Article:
The scientific method can be a useful tool in teaching your students how to approach discernment. They might feel overwhelmed by the idea of figuring out what God is calling them to do and not know where to begin. Applying what they have learned about the scientific method can provide guidance and help the discernment process seem more approachable.
You can help your students instill in their lives the basic conditions for cultivating a vocation to fruition:
Question: The scientific method begins with a question, and the steps that follow all work toward answering this question. Discernment seeks to answer the question, “Who is God calling me to be?”
Research: In order to answer your question, you must have a broad understanding of the possibility of results. We can help young people with this step by teaching them about the different vocations, sharing stories of the saints, providing spiritual reading, inviting a religious sister, brother, or a priest to speak to the class, etc.
Hypothesize: Make an educated guess about the answer to your question. Prayer and knowledge of oneself can help provide a young person with a working theory about the vocation they might be called to.
Experiment: Design an experiment that provides you with empirical data, sensible, tangible results; repeat it multiple times to achieve consistency. Encourage your students to get out there and explore their vocation hypothesis! They
can experiment by going to QV and FIAT events, hanging out with religious sisters or brothers, priests, and seminarians, visiting seminaries or convents, going on a retreat or day of recollection, spending time with other discerners, or talking to a priest or religious about their life.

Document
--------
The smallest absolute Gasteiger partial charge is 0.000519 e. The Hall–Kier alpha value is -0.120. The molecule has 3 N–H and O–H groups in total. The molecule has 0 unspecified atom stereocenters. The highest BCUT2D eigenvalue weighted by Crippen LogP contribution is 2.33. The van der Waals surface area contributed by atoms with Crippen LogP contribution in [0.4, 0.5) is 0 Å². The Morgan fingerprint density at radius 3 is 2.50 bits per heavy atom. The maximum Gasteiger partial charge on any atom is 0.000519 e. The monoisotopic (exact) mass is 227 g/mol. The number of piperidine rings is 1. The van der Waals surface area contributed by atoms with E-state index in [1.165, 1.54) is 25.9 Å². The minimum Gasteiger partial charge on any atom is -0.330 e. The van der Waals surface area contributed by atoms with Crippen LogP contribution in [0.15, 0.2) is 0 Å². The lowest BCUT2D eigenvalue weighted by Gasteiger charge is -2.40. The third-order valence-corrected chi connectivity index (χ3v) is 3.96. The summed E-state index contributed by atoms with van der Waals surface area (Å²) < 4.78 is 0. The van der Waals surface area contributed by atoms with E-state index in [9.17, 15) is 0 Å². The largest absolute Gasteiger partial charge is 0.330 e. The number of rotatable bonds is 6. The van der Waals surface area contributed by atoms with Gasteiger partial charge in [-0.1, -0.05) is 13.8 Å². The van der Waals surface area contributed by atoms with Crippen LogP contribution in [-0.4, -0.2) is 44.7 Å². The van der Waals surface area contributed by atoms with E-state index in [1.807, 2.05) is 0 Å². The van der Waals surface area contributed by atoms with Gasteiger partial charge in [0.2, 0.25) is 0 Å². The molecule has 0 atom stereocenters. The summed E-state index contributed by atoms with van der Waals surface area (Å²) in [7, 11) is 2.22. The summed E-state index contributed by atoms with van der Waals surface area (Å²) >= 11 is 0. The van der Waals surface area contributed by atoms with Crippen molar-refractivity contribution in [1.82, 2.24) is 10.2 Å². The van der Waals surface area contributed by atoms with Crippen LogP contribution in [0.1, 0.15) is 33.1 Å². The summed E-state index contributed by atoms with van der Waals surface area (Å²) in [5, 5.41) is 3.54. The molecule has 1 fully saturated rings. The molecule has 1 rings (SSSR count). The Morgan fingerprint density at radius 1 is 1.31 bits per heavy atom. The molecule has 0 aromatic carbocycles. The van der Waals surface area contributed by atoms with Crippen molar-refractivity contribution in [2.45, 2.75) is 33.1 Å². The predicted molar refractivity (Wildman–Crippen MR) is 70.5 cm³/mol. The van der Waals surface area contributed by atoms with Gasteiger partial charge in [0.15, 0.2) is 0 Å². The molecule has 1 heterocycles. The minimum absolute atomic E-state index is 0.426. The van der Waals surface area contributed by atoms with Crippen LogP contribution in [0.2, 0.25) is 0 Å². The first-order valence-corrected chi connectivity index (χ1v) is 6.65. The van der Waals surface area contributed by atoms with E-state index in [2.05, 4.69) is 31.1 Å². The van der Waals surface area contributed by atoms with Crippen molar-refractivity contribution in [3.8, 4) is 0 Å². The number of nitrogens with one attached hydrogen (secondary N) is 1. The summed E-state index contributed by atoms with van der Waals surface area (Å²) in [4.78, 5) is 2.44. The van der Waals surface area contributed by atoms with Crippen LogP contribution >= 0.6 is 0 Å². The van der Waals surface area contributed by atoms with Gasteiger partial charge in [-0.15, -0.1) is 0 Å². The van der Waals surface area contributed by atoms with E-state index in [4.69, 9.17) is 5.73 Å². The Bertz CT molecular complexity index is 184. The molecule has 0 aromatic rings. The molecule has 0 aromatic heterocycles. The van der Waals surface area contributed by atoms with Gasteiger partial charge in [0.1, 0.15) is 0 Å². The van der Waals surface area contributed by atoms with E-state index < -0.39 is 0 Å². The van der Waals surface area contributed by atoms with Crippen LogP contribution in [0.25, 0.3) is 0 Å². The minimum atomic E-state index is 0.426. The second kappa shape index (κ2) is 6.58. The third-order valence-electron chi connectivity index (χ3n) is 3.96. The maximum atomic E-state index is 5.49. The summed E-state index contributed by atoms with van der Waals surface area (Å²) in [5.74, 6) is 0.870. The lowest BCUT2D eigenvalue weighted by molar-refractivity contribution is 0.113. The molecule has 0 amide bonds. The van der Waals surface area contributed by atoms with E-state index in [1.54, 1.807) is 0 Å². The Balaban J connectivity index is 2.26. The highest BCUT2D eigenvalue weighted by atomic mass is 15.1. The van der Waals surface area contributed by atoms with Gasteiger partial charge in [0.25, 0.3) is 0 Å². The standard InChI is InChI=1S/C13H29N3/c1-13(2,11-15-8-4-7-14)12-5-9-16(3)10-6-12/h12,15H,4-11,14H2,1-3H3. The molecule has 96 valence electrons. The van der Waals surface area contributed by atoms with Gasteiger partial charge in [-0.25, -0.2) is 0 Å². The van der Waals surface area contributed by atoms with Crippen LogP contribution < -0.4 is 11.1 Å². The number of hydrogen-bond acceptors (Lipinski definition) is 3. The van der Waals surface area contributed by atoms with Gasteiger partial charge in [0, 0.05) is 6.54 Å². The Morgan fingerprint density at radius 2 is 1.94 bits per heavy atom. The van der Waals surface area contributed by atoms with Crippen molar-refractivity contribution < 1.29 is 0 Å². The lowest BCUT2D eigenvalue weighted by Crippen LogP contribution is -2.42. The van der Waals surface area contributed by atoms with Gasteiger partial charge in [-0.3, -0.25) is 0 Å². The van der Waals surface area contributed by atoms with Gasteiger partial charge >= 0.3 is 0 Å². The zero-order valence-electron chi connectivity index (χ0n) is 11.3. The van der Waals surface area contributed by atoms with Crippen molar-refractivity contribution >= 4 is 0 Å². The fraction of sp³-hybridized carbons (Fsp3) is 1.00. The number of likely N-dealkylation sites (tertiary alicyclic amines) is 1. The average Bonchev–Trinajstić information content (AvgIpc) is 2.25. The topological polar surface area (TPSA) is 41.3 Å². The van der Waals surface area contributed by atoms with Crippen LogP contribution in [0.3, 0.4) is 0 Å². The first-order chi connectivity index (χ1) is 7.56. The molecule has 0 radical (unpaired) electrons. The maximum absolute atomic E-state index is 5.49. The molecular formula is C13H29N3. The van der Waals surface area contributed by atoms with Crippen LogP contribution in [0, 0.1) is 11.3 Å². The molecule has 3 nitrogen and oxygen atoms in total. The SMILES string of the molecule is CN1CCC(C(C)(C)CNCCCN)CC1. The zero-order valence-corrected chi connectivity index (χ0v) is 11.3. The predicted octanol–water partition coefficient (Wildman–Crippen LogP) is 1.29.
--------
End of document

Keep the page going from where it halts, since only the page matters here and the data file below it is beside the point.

Analyze: Carefully consider the meaning of the results of your experiment and how they fit into your research. In order to fully benefit from their experiments, your students should make time to reflect on the concrete steps they’ve taken to explore their vocations, bring their experiences to God in prayer, and discuss them with a spiritual director to see if these experiences bring them peace.
Conclude: Did the experiment prove the hypothesis true? Sometimes the hypothesis is proven partially true or even false. In these cases, return to the hypothesis and begin again, incorporating this new data. Did your students gain some clarity? Great! If not, tell them not to worry. What they’ve learned will be a great help to them as they move forward. Help them keep in mind that part of their hypothesis might be true even if they have found part of it to be incorrect. For instance, one might feel called to religious life, but not to that order, or feel called to enter seminary but not yet. They just need to adjust their hypothesis and try again.